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Maritz Research released their New Vehicle Customer Study late last week. The press release made the point that the Salesperson at the dealership is still the most influential source of information for car buyers. The correct way to present the results is to say that more customers rated the salesperson "most influential" than any other source, but this type of inaccuracy has become commonplace over the past few years. The bigger flaw in the analysis was this quote from Maritz VP and Strategic Consultant, Chris Travell, "Every manufacturer needs to have a well-defined social media strategy. However, we still need to remember the importance of human interaction in buying a car."
The fact of the matter is that social media is human interaction, whether the consumer is engaging with the manufacturer or the dealership. Human touchpoints also include email response, chat, video chat, phone conversations, and interactions on social media sites. Social media isn't just about influencing word of mouth, it's about engaging with it.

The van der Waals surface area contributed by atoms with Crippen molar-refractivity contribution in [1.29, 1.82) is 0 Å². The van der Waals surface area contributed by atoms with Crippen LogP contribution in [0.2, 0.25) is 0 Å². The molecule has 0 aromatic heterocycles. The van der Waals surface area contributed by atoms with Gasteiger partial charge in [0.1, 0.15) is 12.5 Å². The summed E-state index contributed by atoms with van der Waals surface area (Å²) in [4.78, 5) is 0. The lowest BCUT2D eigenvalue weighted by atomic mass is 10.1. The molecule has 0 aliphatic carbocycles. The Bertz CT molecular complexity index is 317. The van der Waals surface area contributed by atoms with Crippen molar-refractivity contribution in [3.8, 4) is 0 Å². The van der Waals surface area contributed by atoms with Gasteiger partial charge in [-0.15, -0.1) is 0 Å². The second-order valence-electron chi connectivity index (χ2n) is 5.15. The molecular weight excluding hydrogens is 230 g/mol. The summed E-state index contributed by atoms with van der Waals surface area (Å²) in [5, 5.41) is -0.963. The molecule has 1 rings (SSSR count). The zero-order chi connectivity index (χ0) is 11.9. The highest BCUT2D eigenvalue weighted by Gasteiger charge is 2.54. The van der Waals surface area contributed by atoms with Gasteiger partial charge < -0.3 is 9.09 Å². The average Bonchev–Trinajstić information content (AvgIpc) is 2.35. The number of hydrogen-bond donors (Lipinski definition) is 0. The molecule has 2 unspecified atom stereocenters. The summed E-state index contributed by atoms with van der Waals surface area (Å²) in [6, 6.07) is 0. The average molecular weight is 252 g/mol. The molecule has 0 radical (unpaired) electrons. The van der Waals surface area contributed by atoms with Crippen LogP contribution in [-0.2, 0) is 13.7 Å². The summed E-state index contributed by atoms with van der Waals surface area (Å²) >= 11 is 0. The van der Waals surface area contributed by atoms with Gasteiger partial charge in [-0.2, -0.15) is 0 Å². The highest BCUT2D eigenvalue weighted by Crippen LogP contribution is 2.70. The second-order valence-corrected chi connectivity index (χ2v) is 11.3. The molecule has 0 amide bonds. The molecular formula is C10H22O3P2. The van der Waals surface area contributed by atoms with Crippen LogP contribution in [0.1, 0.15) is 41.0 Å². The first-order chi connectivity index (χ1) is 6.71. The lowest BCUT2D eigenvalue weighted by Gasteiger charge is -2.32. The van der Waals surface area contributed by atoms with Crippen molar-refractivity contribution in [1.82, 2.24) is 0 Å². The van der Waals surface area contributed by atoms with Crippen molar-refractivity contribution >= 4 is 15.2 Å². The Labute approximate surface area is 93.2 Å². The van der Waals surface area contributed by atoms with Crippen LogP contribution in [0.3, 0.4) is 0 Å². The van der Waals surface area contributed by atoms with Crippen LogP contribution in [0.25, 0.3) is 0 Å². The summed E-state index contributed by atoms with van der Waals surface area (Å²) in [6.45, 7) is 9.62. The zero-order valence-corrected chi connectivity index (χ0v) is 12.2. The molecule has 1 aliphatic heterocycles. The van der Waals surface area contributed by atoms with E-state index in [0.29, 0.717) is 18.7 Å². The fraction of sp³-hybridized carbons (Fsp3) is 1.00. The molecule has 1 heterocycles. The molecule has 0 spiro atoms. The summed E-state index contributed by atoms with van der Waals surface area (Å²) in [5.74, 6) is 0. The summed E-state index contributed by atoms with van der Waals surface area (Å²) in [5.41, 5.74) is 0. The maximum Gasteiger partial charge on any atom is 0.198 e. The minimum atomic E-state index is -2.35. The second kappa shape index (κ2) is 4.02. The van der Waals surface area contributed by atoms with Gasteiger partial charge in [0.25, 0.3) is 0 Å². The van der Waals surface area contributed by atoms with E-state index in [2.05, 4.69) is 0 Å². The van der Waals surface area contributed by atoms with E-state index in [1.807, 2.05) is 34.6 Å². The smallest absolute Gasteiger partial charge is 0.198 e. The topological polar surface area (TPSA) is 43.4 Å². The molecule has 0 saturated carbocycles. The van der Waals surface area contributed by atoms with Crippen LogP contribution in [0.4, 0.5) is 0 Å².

There is no doubt that human contact remains essential to auto sales, and we wholeheartedly agree with the importance of salespeople. However, social media, automotive websites, advertisements, and electronically facilitated human interactions largely determine which store's salesperson gets to influence the customer at the store. "Most important" is largely irrelevant. Selling vehicles in volume requires the store to perform well across all touchpoints, human and technological.
The top ten sources in the U.S. were as follows:
1. Salesperson at the dealership (21.9 percent)
2. Family/ friend/ word of mouth (18.7 percent)
3. Consumer guides (18.4 percent)
4. Dealer’s/ manufacturer’s websites (8.6 percent)
5. Third-party websites (6.4 percent)
6. Automotive magazine reviews (6.1 percent)
7. TV advertisements (4.0 percent)
8. Dealer’s/ manufacturer’s brochures (3.2 percent)
9. Dealer/Manufacturer-sponsored event (2.4 percent)
10. Newspaper advertisements (1.7 percent)